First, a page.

This is Part One of a two-part series on our church structure.
At Lincroft Bible Church, we have multiple pastors on staff as well as six other pastors. (The other pastors are also called “elders.” The term is interchangeable in Scripture. To be an elder is to be a pastor and vice versa). Moreover, we rotate our preaching schedule so that all three of us staff pastors preach every month. Visitors can sometimes be surprised that we don’t have a “senior pastor” or a “lead pastor”: one guy who runs the whole church. Rather, we run the church through a team of pastors. Here’s why…
Scripture presents a pattern of local churches being run by a team of pastors/elders
Paul regularly appointed multiple pastors/elders in the churches that he established (Acts 14:23). We see then his practice worked out as he summons the Ephesians elders together (Acts 20:17-18). When Paul wrote his letter to the Philippians, he addresses the “overseers” (“Overseer” is another term for the office of pastor/elder) (Philippians 1:1). Again, notice the plural. Furthermore, just as Paul appointed multiple elders in churches, he also tells his apostolic delegate, Titus, to also appoint elders (plural!) in the the churches of Crete (Titus 1:5).
Other New Testament writers assume the basic framework that multiple elders lead local churches. For example, James believes that those who are sick in the church should ask the “elders” to pray for them (James 5:14). In addition, Peter gives instructions to the “elders” who are in the churches of Asia Minor (1 Peter 5:1-2).
Therefore, based upon the pattern laid forth in the New Testament, it seems wise to also pattern current church structures the same way.
Objection: Both the Old and New Testaments give evidence for “Senior Leaders” among God’s people
A common objection to the plurality of elders is that the Bible has examples of one dynamic leader having authority over God’s people. In the Old Testament, Moses is the head of Israel, therefore, churches can have one “senior pastor” who runs the church. For example, Chuck Smith, the founder of the Calvary Chapel movement, is a proponent of the “Moses Model.” In addition, the New Testament has examples of “senior leaders.” Peter and James, who were both apostles, stand up and seem preside over the “elders” who were present at the Jerusalem Council (Acts 15:4, 6). Paul, as an apostle, also established churches and appointed elders, seemingly having authority over them. Therefore, it is appropriate for one leader to be the top leader in a local church.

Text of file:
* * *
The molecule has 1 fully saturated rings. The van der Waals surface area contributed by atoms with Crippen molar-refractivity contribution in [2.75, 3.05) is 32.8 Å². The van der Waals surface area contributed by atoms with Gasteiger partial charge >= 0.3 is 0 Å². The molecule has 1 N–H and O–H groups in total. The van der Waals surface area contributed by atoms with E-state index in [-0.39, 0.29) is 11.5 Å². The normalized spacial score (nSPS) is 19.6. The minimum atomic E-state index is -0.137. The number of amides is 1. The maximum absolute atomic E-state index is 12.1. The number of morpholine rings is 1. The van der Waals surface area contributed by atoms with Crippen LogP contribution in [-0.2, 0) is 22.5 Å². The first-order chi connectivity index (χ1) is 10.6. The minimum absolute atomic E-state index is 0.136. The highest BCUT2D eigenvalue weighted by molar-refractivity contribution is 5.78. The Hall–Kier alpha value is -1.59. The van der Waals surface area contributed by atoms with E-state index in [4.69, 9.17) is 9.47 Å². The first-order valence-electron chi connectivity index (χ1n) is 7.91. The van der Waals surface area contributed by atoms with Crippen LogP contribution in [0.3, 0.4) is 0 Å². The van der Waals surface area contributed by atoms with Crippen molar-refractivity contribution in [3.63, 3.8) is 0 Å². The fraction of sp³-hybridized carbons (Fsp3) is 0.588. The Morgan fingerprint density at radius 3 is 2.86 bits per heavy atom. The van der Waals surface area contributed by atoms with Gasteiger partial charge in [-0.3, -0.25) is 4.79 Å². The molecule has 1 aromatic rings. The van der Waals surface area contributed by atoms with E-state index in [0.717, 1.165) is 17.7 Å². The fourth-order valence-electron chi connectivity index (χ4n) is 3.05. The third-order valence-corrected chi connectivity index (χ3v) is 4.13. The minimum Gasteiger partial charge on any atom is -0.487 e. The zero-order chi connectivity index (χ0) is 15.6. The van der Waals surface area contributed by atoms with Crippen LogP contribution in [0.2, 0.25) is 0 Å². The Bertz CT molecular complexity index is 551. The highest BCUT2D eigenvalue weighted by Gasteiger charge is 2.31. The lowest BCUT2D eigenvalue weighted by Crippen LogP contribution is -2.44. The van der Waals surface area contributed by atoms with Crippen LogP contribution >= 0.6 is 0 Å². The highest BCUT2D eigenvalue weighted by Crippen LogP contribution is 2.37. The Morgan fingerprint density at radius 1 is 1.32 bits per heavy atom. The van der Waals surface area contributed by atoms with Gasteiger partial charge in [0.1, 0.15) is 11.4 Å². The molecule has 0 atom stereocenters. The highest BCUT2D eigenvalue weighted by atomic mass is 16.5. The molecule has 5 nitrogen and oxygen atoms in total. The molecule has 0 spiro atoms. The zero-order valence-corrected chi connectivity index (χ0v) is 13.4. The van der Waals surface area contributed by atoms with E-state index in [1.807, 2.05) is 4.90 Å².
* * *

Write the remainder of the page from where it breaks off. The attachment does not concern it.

All of those examples used to oppose the plurality of elders are unique situations which do not have bearing on today’s church. Israel is not the church, so taking Moses’ leadership over Israel as a model for church governance is misguided. The church is a new covenant reality and should not be patterned after old covenant structures.
The book of Acts is a transition book as a old covenant is vanishing (Hebrews 8:13) and the new covenant community, the church, is being established. Therefore, stories in the book of Acts are not necessarily normative for today’s church. It is especially dubious to see any church governance implications in the Jerusalem Council of Acts 15, because the apostles were debating whether Gentiles needed to be circumcised in order to be included in God’s people! Hopefully we have moved past such debates. The Jerusalem Council was a unique event which does not have bearing on how churches should be structured. However, Paul’s method of establishing multiple elders to lead local churches is not unique, it’s a pattern. A pattern which is also further confirmed by the other New Testament writers.
Furthermore, Peter in his letter of 1 Peter calls himself a “fellow-elder” with the elders of already established churches, even though he was an apostle (1 Peter 5:1)! In addition, even if the apostles did have authority over elders of local churches in the New Testament, apostles do not exist any longer. Therefore, it is inappropriate to argue for “senior leaders” based on the apostles.
So, I hope that can be a useful in explaining why, based on Scripture, we have multiple pastors. Next post, I will look at the practical benefits of having multiple pastors.